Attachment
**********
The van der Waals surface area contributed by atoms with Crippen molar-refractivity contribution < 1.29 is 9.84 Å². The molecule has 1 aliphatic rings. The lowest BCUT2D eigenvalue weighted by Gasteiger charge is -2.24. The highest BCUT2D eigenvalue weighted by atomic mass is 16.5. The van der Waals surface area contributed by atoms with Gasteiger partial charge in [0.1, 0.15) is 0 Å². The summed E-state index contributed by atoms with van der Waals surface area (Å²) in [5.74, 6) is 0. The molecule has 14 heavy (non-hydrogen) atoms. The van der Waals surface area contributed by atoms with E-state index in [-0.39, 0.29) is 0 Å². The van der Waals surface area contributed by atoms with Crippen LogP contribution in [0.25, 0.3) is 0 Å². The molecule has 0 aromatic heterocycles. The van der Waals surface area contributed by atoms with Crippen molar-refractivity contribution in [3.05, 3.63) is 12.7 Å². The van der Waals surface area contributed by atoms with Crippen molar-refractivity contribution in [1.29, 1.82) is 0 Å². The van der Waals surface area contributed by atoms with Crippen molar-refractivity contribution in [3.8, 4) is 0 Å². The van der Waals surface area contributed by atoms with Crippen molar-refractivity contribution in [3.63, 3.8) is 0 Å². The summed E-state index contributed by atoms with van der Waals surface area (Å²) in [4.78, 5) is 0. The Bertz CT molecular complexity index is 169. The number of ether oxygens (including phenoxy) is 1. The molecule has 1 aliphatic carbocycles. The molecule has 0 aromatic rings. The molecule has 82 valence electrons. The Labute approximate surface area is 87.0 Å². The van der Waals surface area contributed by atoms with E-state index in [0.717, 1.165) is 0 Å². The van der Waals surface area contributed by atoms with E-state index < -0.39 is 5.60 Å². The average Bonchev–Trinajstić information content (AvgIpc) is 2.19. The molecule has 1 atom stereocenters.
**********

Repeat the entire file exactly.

The van der Waals surface area contributed by atoms with Crippen molar-refractivity contribution < 1.29 is 9.84 Å². The molecule has 1 aliphatic rings. The lowest BCUT2D eigenvalue weighted by Gasteiger charge is -2.24. The highest BCUT2D eigenvalue weighted by atomic mass is 16.5. The van der Waals surface area contributed by atoms with Gasteiger partial charge in [0.1, 0.15) is 0 Å². The summed E-state index contributed by atoms with van der Waals surface area (Å²) in [5.74, 6) is 0. The molecule has 14 heavy (non-hydrogen) atoms. The van der Waals surface area contributed by atoms with E-state index in [-0.39, 0.29) is 0 Å². The van der Waals surface area contributed by atoms with Crippen LogP contribution in [0.25, 0.3) is 0 Å². The molecule has 0 aromatic heterocycles. The van der Waals surface area contributed by atoms with Crippen molar-refractivity contribution in [3.05, 3.63) is 12.7 Å². The van der Waals surface area contributed by atoms with Crippen molar-refractivity contribution in [1.29, 1.82) is 0 Å². The van der Waals surface area contributed by atoms with Crippen molar-refractivity contribution in [3.8, 4) is 0 Å². The van der Waals surface area contributed by atoms with Crippen molar-refractivity contribution in [3.63, 3.8) is 0 Å². The summed E-state index contributed by atoms with van der Waals surface area (Å²) in [4.78, 5) is 0. The Bertz CT molecular complexity index is 169. The number of ether oxygens (including phenoxy) is 1. The molecule has 1 aliphatic carbocycles. The molecule has 0 aromatic rings. The molecule has 82 valence electrons. The Labute approximate surface area is 87.0 Å². The van der Waals surface area contributed by atoms with E-state index in [0.717, 1.165) is 0 Å². The van der Waals surface area contributed by atoms with E-state index < -0.39 is 5.60 Å². The average Bonchev–Trinajstić information content (AvgIpc) is 2.19. The molecule has 1 atom stereocenters.